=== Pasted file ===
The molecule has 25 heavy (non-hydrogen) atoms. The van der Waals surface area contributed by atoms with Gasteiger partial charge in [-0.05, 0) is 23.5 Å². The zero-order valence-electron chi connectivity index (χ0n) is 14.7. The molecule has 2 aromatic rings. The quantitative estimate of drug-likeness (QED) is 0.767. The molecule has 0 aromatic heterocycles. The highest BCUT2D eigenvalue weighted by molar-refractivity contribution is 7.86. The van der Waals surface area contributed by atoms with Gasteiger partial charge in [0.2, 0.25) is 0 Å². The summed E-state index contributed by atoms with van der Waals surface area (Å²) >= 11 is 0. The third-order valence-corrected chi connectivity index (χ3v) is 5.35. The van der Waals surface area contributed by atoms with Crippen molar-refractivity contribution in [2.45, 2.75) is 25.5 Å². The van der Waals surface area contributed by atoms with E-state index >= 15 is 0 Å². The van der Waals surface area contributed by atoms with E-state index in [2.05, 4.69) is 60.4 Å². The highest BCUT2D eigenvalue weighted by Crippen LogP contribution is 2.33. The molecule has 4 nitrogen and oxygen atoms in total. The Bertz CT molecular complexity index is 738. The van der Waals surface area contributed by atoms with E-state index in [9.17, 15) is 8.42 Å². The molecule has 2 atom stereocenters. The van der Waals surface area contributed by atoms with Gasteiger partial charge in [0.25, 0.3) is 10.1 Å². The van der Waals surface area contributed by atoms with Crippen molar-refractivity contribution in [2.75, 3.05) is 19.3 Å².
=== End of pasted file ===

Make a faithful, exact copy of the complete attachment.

The molecule has 25 heavy (non-hydrogen) atoms. The van der Waals surface area contributed by atoms with Gasteiger partial charge in [-0.05, 0) is 23.5 Å². The zero-order valence-electron chi connectivity index (χ0n) is 14.7. The molecule has 2 aromatic rings. The quantitative estimate of drug-likeness (QED) is 0.767. The molecule has 0 aromatic heterocycles. The highest BCUT2D eigenvalue weighted by molar-refractivity contribution is 7.86. The van der Waals surface area contributed by atoms with Gasteiger partial charge in [0.2, 0.25) is 0 Å². The summed E-state index contributed by atoms with van der Waals surface area (Å²) >= 11 is 0. The third-order valence-corrected chi connectivity index (χ3v) is 5.35. The van der Waals surface area contributed by atoms with Crippen molar-refractivity contribution in [2.45, 2.75) is 25.5 Å². The van der Waals surface area contributed by atoms with E-state index >= 15 is 0 Å². The van der Waals surface area contributed by atoms with E-state index in [2.05, 4.69) is 60.4 Å². The highest BCUT2D eigenvalue weighted by Crippen LogP contribution is 2.33. The molecule has 4 nitrogen and oxygen atoms in total. The Bertz CT molecular complexity index is 738. The van der Waals surface area contributed by atoms with E-state index in [9.17, 15) is 8.42 Å². The molecule has 2 atom stereocenters. The van der Waals surface area contributed by atoms with Gasteiger partial charge in [0.25, 0.3) is 10.1 Å². The van der Waals surface area contributed by atoms with Crippen molar-refractivity contribution in [2.75, 3.05) is 19.3 Å².